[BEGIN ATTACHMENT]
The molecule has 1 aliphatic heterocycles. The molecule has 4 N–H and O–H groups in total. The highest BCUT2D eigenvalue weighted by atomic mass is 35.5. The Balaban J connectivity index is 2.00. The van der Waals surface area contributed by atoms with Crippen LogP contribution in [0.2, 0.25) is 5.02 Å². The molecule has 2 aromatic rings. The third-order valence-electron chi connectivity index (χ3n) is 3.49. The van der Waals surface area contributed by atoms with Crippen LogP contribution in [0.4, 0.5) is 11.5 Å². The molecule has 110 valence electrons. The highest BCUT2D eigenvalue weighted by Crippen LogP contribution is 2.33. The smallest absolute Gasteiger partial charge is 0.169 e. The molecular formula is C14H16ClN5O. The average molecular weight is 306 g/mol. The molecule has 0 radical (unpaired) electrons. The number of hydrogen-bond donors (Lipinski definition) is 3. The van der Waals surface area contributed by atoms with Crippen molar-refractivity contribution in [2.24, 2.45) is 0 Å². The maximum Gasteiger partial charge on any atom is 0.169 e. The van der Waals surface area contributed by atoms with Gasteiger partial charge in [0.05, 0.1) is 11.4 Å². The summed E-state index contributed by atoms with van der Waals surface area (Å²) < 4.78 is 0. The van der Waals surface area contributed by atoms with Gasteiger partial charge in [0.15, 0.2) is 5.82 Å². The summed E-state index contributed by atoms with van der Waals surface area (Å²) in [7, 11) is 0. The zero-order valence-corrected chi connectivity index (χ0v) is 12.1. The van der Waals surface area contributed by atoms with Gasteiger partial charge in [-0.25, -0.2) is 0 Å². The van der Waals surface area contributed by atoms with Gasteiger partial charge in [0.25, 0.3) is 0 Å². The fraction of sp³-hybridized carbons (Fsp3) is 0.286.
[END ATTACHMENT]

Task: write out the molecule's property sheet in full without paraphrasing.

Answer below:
The molecule has 1 aliphatic heterocycles. The molecule has 4 N–H and O–H groups in total. The highest BCUT2D eigenvalue weighted by atomic mass is 35.5. The Balaban J connectivity index is 2.00. The van der Waals surface area contributed by atoms with Crippen LogP contribution in [0.2, 0.25) is 5.02 Å². The molecule has 2 aromatic rings. The third-order valence-electron chi connectivity index (χ3n) is 3.49. The van der Waals surface area contributed by atoms with Crippen LogP contribution in [0.4, 0.5) is 11.5 Å². The molecule has 110 valence electrons. The highest BCUT2D eigenvalue weighted by Crippen LogP contribution is 2.33. The smallest absolute Gasteiger partial charge is 0.169 e. The molecular formula is C14H16ClN5O. The average molecular weight is 306 g/mol. The molecule has 0 radical (unpaired) electrons. The number of hydrogen-bond donors (Lipinski definition) is 3. The van der Waals surface area contributed by atoms with Crippen molar-refractivity contribution in [2.24, 2.45) is 0 Å². The maximum Gasteiger partial charge on any atom is 0.169 e. The van der Waals surface area contributed by atoms with Gasteiger partial charge in [0.05, 0.1) is 11.4 Å². The summed E-state index contributed by atoms with van der Waals surface area (Å²) < 4.78 is 0. The van der Waals surface area contributed by atoms with Gasteiger partial charge in [0.15, 0.2) is 5.82 Å². The summed E-state index contributed by atoms with van der Waals surface area (Å²) in [7, 11) is 0. The zero-order valence-corrected chi connectivity index (χ0v) is 12.1. The van der Waals surface area contributed by atoms with Gasteiger partial charge in [-0.25, -0.2) is 0 Å². The van der Waals surface area contributed by atoms with Gasteiger partial charge in [0.25, 0.3) is 0 Å². The fraction of sp³-hybridized carbons (Fsp3) is 0.286.